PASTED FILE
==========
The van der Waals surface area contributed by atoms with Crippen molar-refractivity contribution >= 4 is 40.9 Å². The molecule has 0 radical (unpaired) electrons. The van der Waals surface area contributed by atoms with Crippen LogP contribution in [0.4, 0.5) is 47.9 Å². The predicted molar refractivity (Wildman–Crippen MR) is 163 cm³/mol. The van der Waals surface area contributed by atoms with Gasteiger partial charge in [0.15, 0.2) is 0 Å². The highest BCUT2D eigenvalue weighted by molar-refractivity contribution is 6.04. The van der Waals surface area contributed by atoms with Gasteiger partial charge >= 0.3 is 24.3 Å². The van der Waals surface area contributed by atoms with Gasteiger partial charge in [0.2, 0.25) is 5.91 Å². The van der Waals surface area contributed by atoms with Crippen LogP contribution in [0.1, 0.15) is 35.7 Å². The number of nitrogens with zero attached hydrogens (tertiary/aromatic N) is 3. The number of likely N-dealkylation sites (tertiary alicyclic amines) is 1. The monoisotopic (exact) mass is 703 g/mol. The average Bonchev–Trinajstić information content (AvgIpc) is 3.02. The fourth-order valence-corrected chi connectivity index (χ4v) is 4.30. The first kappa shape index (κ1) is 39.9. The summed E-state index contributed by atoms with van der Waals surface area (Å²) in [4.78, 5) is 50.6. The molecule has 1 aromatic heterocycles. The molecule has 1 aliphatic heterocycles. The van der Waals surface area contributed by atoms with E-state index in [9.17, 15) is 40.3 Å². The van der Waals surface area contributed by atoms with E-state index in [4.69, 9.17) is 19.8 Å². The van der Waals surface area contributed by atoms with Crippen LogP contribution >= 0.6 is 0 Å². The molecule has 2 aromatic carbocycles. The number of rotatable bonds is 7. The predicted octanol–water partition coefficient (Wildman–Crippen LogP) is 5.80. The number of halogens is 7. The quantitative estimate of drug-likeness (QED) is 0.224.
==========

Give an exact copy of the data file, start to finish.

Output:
The van der Waals surface area contributed by atoms with Crippen molar-refractivity contribution >= 4 is 40.9 Å². The molecule has 0 radical (unpaired) electrons. The van der Waals surface area contributed by atoms with Crippen LogP contribution in [0.4, 0.5) is 47.9 Å². The predicted molar refractivity (Wildman–Crippen MR) is 163 cm³/mol. The van der Waals surface area contributed by atoms with Gasteiger partial charge in [0.15, 0.2) is 0 Å². The highest BCUT2D eigenvalue weighted by molar-refractivity contribution is 6.04. The van der Waals surface area contributed by atoms with Gasteiger partial charge >= 0.3 is 24.3 Å². The van der Waals surface area contributed by atoms with Gasteiger partial charge in [0.2, 0.25) is 5.91 Å². The van der Waals surface area contributed by atoms with Crippen LogP contribution in [0.1, 0.15) is 35.7 Å². The number of nitrogens with zero attached hydrogens (tertiary/aromatic N) is 3. The number of likely N-dealkylation sites (tertiary alicyclic amines) is 1. The monoisotopic (exact) mass is 703 g/mol. The average Bonchev–Trinajstić information content (AvgIpc) is 3.02. The fourth-order valence-corrected chi connectivity index (χ4v) is 4.30. The first kappa shape index (κ1) is 39.9. The summed E-state index contributed by atoms with van der Waals surface area (Å²) in [4.78, 5) is 50.6. The molecule has 1 aromatic heterocycles. The molecule has 1 aliphatic heterocycles. The van der Waals surface area contributed by atoms with E-state index in [9.17, 15) is 40.3 Å². The van der Waals surface area contributed by atoms with E-state index in [4.69, 9.17) is 19.8 Å². The van der Waals surface area contributed by atoms with Crippen LogP contribution >= 0.6 is 0 Å². The molecule has 2 aromatic carbocycles. The number of rotatable bonds is 7. The predicted octanol–water partition coefficient (Wildman–Crippen LogP) is 5.80. The number of halogens is 7. The quantitative estimate of drug-likeness (QED) is 0.224.